Late payments are the bane of any small business. It doesn’t matter whether you’re a solo freelancer, or you’re heading up a multi-office team, when a client doesn’t pony up, it can cripple your operations.
Not only is your cash flow severely affected, you then waste precious time and energy chasing up the invoice with a customer who is suddenly giving you radio silence.
Late payments are a real issue for UK businesses today – recent research found that 58% of UK SMEs said late payments are putting their business at risk, and the average amount of outstanding debt equates to a whopping £63, 881 per business.
So what can you do to minimise the risk and ensure you get what is owed?
Set out your terms up front
Be clear on your payment terms. When you’re first starting out it can be tempting to take an informal route, but having something in writing can help further down the line, and your terms and conditions don’t have to be a novel. Make sure it’s clear how soon you expect to be paid and lay out any late fees.
But sometimes just setting out your terms isn’t enough – depending on what line of business you’re in, you might want to ask for a deposit of around 50%. It may feel awkward, but ask any business owner who takes deposits when they started asking for one, and they’ll all have tales of the harsh ways they learned it was necessary!
Keep on top of your invoicing
While the onus is on a customer to pay up, you should also take responsibility for keeping on top of your invoicing situation. It’s easier to recover a one-month-old debt than a year-old debt.
Have a good system in place for dealing with late payments as they happen. A friendly email reminder once the invoice is officially late can spur a forgetful client into action – not all late invoices are deliberate! If you use an online accounting system like Quickbooks, they can automatically generate these payment reminders without you even having to lift a finger.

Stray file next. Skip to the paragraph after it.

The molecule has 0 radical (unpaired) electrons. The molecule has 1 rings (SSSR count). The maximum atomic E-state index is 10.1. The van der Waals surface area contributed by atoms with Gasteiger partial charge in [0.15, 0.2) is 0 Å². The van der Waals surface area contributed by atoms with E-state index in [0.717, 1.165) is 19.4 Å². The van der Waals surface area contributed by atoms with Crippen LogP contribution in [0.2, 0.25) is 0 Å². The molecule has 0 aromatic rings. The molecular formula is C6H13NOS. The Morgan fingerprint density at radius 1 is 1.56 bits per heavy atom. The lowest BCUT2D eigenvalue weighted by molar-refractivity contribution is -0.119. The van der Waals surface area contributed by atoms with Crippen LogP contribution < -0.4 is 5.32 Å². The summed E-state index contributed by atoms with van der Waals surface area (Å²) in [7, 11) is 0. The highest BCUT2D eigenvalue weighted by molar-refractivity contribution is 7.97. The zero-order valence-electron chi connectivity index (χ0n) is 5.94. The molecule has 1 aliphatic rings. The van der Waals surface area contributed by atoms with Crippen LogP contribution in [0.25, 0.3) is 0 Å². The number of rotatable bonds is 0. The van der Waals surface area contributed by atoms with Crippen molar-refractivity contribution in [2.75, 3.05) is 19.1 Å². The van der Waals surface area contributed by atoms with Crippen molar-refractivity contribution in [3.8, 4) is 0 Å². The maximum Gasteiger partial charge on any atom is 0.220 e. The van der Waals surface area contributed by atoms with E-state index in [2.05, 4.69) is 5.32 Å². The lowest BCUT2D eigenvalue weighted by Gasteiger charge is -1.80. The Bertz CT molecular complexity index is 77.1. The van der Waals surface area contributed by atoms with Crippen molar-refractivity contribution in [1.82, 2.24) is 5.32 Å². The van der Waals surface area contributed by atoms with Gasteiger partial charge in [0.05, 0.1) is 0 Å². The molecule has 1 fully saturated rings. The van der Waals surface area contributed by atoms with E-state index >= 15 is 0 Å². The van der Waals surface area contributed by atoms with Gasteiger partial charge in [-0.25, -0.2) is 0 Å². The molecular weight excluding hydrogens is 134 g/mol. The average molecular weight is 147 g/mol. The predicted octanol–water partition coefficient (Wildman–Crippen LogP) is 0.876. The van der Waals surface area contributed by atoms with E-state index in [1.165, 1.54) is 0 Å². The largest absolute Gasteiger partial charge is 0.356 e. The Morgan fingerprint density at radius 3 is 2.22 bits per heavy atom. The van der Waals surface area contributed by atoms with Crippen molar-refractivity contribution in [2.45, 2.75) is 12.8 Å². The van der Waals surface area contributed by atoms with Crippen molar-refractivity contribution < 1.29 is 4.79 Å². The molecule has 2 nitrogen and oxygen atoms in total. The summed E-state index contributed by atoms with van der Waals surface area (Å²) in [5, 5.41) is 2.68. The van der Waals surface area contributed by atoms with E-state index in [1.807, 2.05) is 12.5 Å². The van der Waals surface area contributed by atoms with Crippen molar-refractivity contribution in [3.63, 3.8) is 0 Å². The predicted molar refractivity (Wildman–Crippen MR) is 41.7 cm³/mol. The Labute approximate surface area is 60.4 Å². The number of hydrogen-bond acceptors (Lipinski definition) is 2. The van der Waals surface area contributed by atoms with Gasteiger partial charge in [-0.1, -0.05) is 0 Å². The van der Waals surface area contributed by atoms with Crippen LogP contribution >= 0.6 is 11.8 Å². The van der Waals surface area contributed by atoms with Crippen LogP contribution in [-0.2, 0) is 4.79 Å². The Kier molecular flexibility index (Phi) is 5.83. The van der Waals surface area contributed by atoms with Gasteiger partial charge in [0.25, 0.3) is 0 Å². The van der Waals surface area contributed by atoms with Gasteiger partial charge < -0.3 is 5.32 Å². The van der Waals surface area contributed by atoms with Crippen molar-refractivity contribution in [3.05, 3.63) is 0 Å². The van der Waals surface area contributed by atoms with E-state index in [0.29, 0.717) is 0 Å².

Be flexible without bending over backwards
An aggressive approach to invoicing can be just as damaging as a laid-back one! If a client asks for more time, or to set up a payment plan, there may not be a need to slap them with late fees – as long as they are sincere about paying. Don’t cut your ties immediately, as they could end up being a repeat client for years to come. At the same time, know when excuse after excuse is just dragging things out on purpose, and at this point, step things up.
What else can you do?
As a general rule, it’s best to diversify your income stream. Relying too much on one client can ruin your business if they suddenly go bust. Large corporates are usually the worst offenders for late payments, but are usually the ones with the most available cash to pay, so don’t give up. A well-timed call to the accounts department can work wonders. Don’t forget that you can charge interest on late payments too!
If your payment is still not forthcoming, and you haven’t got the time or the inclination to pursue legal action, you can sell your outstanding invoices to a collections agency who will chase the invoice themselves. You’ll usually only get around 50% of the invoice value, but it’s immediate and 50% is better than 0%!
For more ideas of how to manage your cash flow effectively, give us a call!